On September 11th, 2001, this country was the victim of an unprovoked attack perpetrated by murderous thugs from another country. Almost 3,000 people died. Some were Christian, some were Jewish, some were Muslim. Some were men, some were women. Some were old, and some were so god damned young. Some of the dead were Mets fans, some were Red Sox fans, some were Yankee fans. Some of them were married, and some of them never got the chance. Some of them had kids. Their families and friends grieved their loss. And New York began, slowly, to rebuild and to heal.
Countless songs, essays, and stories were written about that beautiful fall morning (some of which were downright poetic), and no one who lived through the experience - whether here in New York or watching from afar - could ever forget even one small detail of the events. Now, almost a decade removed from that terrifying day, as we still struggle to find the balance between moving forward and never forgetting, some people think it is acceptable to betray the hallowed ground of the World Trade Center. People who just don’t get it, people who would ask the families of the victims to look the other way, and pretend it didn't happen.
People who would openly and without apology operate a bar just two blocks from where the Twin Towers once stood that serves as an affront to the memory of so many people who died that day.
The Ground Zero Yankee bar.
The Dakota Roadhouse, located at 43 Park Place is just a stone's throw away from the site of the World Trade Center. And despite the Red Sox and Mets fans who died on that day, the Roadhouse is undoubtedly and unapologetically a Yankees bar. Even their website brazenly advertises a "FREE COORS LIGHT FOR EVERY YANKEE HOME RUN."
I caught up with the owner of this establishment by phone earlier this week and asked him how he could be so insensitive to the memory of the victims of 9/11, and wanted to know whether he would refudiate his business.
Me: Is it true that you operate a Yankee bar?
Douchebag Yankee Bar Operator: Not really. I am a Yankee fan, and we get mostly Yankee fans in here, but we usually show the Mets game and a few other games in here, too. Pretty much anyone who is a baseball fan and wants to have a good time after work is welcome as long as they keep it under control.
Me: But what about all the people who died on 9/11? How can you operate a Yankee bar on such hallowed ground?
DYBO: What? What the hell are you talking about? Who is this? The bar is two blocks away - it is like a five-minute walk from Ground Zero. Is this a fucking joke?
Me: No, it is not a joke. I just want to know why you can't operate your Yankee bar somewhere else. Why does it have to be so close to Ground Zero? Isn't it just a little insensitive to the families of the victims who were Mets fans and Red Sox fans?
DYBO: Dude, lots of Yankee fans were killed on 9/11. And the people who killed them were murderous thugs from Al-Qaeda, not Yankee fans. Are you dense?
Me: No, but I am a Mets fan.
DYBO: Same thing.
Me: See! See! You are a Yankeeist. A radical perpetrator of supporting the Yankees to the exclusion of all other baseball teams.
DYBO: Relax. I was just kidding. I hosted a party in here for a group from Boston just the other night. And they are welcome back any time. By the way, where are you calling from? I didn't recognize the area code.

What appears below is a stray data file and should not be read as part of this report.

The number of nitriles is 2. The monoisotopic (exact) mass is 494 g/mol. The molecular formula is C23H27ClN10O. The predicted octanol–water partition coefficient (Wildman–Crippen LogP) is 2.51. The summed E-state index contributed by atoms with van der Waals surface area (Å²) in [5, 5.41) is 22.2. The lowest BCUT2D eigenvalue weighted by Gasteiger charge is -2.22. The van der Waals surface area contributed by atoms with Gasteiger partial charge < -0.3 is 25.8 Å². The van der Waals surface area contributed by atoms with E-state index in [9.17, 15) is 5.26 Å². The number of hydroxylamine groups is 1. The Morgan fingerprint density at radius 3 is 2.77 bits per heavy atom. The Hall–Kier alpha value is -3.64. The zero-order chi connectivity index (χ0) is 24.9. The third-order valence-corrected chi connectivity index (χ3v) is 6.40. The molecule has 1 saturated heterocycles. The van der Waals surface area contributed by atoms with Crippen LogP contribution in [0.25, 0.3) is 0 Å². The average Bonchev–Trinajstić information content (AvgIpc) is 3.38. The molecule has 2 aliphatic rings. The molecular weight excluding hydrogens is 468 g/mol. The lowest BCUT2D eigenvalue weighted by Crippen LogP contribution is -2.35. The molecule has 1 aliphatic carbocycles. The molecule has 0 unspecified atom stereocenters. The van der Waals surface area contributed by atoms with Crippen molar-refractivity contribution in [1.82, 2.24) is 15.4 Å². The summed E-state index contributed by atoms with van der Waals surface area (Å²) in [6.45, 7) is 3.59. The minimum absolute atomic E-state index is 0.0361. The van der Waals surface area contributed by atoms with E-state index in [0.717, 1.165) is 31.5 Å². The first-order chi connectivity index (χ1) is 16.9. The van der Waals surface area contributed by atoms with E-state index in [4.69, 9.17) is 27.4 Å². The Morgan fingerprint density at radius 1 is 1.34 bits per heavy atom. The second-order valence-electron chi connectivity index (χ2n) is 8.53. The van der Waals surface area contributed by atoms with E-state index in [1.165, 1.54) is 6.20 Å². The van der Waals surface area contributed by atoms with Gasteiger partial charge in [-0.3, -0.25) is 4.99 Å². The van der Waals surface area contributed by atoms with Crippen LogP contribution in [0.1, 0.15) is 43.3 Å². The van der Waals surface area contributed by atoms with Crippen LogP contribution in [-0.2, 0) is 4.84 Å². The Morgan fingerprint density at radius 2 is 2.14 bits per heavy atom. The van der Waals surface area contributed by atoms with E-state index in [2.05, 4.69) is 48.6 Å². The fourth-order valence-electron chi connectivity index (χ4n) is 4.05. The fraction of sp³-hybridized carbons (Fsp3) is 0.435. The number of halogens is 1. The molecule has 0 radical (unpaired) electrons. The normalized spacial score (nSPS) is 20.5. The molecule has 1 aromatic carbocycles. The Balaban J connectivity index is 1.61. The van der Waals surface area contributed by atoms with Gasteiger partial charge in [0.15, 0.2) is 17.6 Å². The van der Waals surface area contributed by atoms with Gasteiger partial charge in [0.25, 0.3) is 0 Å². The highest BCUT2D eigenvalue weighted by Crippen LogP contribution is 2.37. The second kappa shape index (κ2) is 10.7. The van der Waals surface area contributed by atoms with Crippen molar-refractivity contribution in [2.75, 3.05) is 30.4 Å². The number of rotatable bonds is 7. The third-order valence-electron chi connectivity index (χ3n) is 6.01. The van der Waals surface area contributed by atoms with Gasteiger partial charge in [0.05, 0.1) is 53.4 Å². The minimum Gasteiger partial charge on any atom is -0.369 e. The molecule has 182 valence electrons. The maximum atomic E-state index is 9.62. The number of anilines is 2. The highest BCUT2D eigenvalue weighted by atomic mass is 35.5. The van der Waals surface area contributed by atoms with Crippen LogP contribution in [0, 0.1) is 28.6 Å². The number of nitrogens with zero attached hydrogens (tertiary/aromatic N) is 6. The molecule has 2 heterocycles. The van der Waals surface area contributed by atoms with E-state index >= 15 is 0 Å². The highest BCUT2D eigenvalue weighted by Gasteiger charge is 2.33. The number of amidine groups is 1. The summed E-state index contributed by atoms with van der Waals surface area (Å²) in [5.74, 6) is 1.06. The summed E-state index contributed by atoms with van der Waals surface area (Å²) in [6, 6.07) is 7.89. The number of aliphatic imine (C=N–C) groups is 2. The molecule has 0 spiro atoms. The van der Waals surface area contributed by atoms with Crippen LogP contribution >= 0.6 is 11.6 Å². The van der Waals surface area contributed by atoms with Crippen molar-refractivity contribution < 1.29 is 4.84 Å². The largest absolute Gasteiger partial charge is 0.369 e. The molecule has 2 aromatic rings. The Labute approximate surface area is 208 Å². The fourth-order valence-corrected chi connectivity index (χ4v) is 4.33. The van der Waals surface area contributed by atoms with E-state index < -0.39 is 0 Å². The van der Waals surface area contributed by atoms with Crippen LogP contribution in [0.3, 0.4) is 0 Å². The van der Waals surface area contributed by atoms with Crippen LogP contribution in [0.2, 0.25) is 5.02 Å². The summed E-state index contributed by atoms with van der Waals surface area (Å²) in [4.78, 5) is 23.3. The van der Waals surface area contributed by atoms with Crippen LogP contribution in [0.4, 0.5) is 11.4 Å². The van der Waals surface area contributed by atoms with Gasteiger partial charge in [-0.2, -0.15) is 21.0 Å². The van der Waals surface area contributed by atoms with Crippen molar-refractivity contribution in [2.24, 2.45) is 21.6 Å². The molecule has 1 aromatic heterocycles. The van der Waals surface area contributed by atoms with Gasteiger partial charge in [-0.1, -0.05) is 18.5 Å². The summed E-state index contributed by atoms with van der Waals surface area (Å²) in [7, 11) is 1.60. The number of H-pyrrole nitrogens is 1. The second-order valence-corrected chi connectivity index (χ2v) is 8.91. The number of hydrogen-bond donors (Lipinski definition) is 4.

Me: I live in Kansas. But I am a really big Mets fan and I love this country, just like all Americans.
DYBO: Wait, if you live in Kansas, then why the fuck do you care what we do in New York? There are Red Sox and Mets fans in New York and they don't care at all about my bar. In fact, they come in here sometimes (though usually they go the Mets bar around the corner, or the Red Sox bar up the street). I have lots of friends who are Mets fans, and a few who are Red Sox fans. Why are you calling me from Kansas to give me shit that no one in New York cares about? Are you just bored?
Me: People in the real America want to know that the hallowed ground of the WTC site is not being desecrated.
DYBO: I thought you people were all for local control and states' rights? Don't answer that. Look, I really have no idea what this is about. We were here before 9/11, and we have just as much of a right to be here as anyone else. There were dozens of Yankee bars in New York before 9/11 because there have always been thousands of Yankee fans in New York. I know some of them are assholes, and believe me, we hate those guys more than you do. But the overwhelming majority of Yankee fans are good people who just happen like a different team than you do. They probably got it from their parents.
You know, in the aftermath of 9/11, Americans rightly celebrated what is great about our country, including the freedom to follow whatever baseball team you want, whenever, wherever, and however you choose to follow them. Nothing could be more un-American than to question that most basic of our founding principles. Let the triumph of tolerance and American values over bigotry, hate and misinformation be the enduring lesson of 9/11, and let that be our lasting memorial to the fallen.
Me: That was pretty eloquent. Are you sure are not an allegory being used as a literary device to make a larger point?
*This essay is a parody meant to demonstrate the author's views about . . . wait, forget it, if you don't get it then you are a moron. Either way, if anyone took this the wrong way or was truly offended, you have our and my sincere apologies. Seriously.**
**Unless you are a Yankees fan. In that case go cry it out with the other haters of freedom and peace and tolerance at the Dakota Roadhouse.